Grandfathered health plans are health plans or individual policies that were in existence when the Affordable Care Act became law on March 23, 2010. Although they have to follow some of the health care reform rules, grandfathered health plans don’t have to offer all of the protections found in newer health plans. For example, they don’t have to provide free preventive care or free birth control, and they can charge you more if you go to an emergency room that isn’t in their provider network. Grandfathered individual health insurance policies (the kind you get on your own, rather than through an employer) can still apply annual coverage limits, refusing to pay more once they’ve paid out a set maximum amount toward your health care expenses that year.

However, if a grandfathered plan makes too many changes, it will lose its grandfathered status and have to comply with all of the reform measures of the law. For example, if a grandfathered plan significantly increases its copay or coinsurance rates or deductible, it will lose grandfathered status. It will also lose grandfathered status if it cuts benefits.

Grandmothered health plans are also exempt from many of the Affordable Care Act's rules, although they will only be allowed to remain in force through the end of 2017. These are also known as transitional plans. There was no provision for them in the healthcare reform law, but they came into being when the government agreed to let them extend into 2014 in an effort to stem the furor over plan cancellations in late 2013. They have since been granted two additional extensions, allowing them to remain in force through 2017, if states and carriers agree to allow them to renew (the majority of states are still allowing them to renew as of late 2016).

Both grandmothered and grandfathered plans are no longer available for purchase. But if you still have one, you can keep it for as long as it's offered by your carrier. And if your employer has one, you can enroll in the coverage when you're eligible.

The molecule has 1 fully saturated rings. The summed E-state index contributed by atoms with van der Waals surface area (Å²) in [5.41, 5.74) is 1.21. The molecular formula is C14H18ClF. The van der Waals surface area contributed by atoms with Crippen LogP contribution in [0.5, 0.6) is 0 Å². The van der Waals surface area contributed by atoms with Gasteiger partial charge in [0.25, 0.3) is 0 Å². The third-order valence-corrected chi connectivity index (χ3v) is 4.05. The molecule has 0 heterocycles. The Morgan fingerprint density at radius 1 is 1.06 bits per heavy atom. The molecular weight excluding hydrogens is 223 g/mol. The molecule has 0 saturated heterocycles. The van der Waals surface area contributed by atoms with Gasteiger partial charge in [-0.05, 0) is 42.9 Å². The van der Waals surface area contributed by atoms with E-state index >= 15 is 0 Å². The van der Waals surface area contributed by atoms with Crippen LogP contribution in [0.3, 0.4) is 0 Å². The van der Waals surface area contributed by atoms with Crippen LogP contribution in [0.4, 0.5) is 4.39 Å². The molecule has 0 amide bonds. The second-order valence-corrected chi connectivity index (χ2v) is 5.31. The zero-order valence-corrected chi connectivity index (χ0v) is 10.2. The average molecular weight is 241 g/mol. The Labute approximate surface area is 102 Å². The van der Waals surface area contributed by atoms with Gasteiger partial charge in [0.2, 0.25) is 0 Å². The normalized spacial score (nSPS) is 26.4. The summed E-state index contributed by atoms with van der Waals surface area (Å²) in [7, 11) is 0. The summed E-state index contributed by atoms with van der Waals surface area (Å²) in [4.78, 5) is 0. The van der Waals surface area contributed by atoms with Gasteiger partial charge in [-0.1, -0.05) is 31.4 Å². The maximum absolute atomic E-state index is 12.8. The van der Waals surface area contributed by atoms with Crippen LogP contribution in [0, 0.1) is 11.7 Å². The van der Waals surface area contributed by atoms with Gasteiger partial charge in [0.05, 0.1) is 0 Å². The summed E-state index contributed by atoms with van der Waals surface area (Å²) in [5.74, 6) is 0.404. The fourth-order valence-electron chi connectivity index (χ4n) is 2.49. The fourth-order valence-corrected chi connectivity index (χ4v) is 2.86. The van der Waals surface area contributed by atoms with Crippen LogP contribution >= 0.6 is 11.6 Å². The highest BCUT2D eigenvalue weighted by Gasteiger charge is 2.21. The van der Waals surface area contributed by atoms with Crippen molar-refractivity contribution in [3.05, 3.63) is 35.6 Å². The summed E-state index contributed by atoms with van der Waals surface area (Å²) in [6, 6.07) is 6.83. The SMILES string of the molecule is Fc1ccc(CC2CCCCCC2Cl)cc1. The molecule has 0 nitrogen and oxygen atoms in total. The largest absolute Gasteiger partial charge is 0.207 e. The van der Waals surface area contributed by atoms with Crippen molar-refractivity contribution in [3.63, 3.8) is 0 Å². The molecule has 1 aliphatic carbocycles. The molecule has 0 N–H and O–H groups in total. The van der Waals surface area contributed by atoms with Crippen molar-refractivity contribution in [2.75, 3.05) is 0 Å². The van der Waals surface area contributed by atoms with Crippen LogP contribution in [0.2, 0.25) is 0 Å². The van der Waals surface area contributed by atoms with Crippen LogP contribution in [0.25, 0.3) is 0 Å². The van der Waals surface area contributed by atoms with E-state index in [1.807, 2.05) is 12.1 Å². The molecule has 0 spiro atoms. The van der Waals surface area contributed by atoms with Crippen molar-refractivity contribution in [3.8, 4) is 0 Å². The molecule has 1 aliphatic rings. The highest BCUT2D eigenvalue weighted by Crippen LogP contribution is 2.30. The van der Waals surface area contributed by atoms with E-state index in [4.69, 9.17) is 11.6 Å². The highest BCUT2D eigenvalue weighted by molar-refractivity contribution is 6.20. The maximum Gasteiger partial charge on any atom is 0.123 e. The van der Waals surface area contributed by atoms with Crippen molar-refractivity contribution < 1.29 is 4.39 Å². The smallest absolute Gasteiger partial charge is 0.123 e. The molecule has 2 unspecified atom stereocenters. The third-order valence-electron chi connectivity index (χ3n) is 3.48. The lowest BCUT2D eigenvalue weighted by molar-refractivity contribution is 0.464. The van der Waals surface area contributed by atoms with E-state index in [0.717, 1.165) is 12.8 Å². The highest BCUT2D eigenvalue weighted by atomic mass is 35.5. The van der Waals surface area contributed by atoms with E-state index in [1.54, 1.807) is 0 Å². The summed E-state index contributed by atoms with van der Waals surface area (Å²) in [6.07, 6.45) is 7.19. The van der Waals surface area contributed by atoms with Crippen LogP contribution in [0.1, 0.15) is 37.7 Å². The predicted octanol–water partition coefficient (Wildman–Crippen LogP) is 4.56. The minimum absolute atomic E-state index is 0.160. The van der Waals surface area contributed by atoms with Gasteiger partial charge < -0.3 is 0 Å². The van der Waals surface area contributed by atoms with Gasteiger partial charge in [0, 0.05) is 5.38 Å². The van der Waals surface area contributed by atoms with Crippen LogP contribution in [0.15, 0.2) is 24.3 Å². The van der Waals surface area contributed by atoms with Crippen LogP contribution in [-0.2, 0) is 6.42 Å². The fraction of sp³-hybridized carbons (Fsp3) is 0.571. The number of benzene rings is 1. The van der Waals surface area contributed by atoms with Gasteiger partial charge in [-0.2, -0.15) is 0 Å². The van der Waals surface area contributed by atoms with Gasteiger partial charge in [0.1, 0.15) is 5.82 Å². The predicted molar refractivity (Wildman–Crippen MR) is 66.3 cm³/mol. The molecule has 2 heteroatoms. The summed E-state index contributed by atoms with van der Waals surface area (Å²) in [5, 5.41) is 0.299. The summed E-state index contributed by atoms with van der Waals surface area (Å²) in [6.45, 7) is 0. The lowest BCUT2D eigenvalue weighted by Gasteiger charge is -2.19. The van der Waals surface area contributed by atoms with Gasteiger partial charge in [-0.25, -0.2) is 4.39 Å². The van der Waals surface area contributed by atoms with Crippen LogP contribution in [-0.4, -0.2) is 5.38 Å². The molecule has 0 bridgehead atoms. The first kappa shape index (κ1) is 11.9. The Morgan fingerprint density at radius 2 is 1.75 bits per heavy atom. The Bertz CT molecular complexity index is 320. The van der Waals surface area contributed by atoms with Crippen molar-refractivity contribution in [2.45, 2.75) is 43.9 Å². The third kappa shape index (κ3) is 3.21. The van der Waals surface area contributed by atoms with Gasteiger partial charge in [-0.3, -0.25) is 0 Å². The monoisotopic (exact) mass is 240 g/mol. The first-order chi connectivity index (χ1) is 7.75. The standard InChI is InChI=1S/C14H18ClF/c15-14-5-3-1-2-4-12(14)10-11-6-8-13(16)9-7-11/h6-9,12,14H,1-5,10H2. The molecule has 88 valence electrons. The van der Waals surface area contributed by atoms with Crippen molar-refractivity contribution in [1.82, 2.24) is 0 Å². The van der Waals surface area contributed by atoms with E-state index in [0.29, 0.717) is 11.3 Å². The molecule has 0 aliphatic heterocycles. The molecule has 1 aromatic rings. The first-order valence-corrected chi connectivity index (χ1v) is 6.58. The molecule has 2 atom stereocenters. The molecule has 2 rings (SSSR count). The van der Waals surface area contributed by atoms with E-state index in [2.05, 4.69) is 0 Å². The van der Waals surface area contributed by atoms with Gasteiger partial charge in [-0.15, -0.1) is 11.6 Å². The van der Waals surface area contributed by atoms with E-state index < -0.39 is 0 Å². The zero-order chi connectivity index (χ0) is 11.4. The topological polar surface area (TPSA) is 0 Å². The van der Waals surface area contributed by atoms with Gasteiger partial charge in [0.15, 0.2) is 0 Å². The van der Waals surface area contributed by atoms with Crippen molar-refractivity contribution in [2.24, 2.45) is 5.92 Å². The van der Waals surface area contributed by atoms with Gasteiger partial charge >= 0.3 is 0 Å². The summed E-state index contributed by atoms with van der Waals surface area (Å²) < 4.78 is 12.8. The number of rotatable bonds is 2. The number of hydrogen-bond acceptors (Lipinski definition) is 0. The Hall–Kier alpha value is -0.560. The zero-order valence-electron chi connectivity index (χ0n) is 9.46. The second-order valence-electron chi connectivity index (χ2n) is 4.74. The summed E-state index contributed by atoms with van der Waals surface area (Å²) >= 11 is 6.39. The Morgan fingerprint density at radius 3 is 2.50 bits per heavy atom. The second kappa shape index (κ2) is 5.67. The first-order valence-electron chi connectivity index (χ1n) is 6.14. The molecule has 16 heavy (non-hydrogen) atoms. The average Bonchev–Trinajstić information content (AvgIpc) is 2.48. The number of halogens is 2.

What if Someone Tries to Sell Me Obamacare Insurance?

Be very careful if someone tries to sell you Obamacare insurance or sign you up for Obamacare. Although they could be using the term “enroll in Obamacare” loosely to mean “buy health insurance through your state’s health insurance exchange,” they might also be a con artist trying to sell you something that doesn’t exist.

If you want to enroll in Obamacare, you should contact your state’s health insurance exchange directly. There you’ll be able to choose from many different Affordable-Care-Act-compliant health plans sold by private health insurers in direct competition with each other. You’ll know what you’re getting is a legitimate health insurance policy since the exchange vetted both the policy and the health insurance company selling it before allowing it to be listed on the exchange.

Your state’s health insurance exchange is also where you apply for help paying for health insurance. It’s the only place you can buy health insurance using government health insurance subsidies. There is only one official exchange in each state, so be wary of look-alike websites. Find out how to contact your state's health insurance exchange.

You can learn more about how con artists are trying to rip people off by selling fake Obamacare insurance in “Affordable Care Act (Obamacare) Health Insurance Scams” on Verywell's Patient Empowerment website.

Still Confused About Exactly What Obamacare Means?

Even though you now know that Obamacare is just a catchy name for the health care reform rules of the Affordable Care Act, it can still be confusing when people use phrases like "enroll in Obamacare".

Because language changes over time and Obamacare is a relatively new word, the way we use the word is evolving along with health care reform measures. It will likely continue to change over the next few years, and we may find we have even more ways to answer the question, “What is Obamacare?” ten years from now.

In the meanwhile, if someone refers to Obamacare in a manner that doesn’t make sense to you, don’t be afraid to ask for clarification.

Updated by Louise Norris.

Was this page helpful?